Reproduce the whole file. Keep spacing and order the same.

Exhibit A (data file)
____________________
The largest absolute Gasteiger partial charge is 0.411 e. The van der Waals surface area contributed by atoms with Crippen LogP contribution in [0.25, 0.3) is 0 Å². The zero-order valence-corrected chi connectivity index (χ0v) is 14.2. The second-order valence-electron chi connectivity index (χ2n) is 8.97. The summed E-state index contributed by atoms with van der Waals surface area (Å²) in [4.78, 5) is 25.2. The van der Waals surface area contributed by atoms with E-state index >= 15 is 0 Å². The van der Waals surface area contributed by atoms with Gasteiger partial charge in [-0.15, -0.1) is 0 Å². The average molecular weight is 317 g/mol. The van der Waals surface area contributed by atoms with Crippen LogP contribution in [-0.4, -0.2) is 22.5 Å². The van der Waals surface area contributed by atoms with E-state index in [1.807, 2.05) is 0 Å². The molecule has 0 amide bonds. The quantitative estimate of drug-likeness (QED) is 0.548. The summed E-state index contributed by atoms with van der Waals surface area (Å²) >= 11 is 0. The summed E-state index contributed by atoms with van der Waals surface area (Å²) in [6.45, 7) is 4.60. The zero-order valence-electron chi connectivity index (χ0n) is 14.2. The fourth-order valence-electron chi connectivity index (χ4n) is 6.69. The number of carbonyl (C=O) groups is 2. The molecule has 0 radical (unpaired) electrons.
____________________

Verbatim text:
The largest absolute Gasteiger partial charge is 0.411 e. The van der Waals surface area contributed by atoms with Crippen LogP contribution in [0.25, 0.3) is 0 Å². The zero-order valence-corrected chi connectivity index (χ0v) is 14.2. The second-order valence-electron chi connectivity index (χ2n) is 8.97. The summed E-state index contributed by atoms with van der Waals surface area (Å²) in [4.78, 5) is 25.2. The van der Waals surface area contributed by atoms with E-state index >= 15 is 0 Å². The van der Waals surface area contributed by atoms with Gasteiger partial charge in [-0.15, -0.1) is 0 Å². The average molecular weight is 317 g/mol. The van der Waals surface area contributed by atoms with Crippen LogP contribution in [-0.4, -0.2) is 22.5 Å². The van der Waals surface area contributed by atoms with E-state index in [1.807, 2.05) is 0 Å². The molecule has 0 amide bonds. The quantitative estimate of drug-likeness (QED) is 0.548. The summed E-state index contributed by atoms with van der Waals surface area (Å²) >= 11 is 0. The summed E-state index contributed by atoms with van der Waals surface area (Å²) in [6.45, 7) is 4.60. The zero-order valence-electron chi connectivity index (χ0n) is 14.2. The fourth-order valence-electron chi connectivity index (χ4n) is 6.69. The number of carbonyl (C=O) groups is 2. The molecule has 0 radical (unpaired) electrons.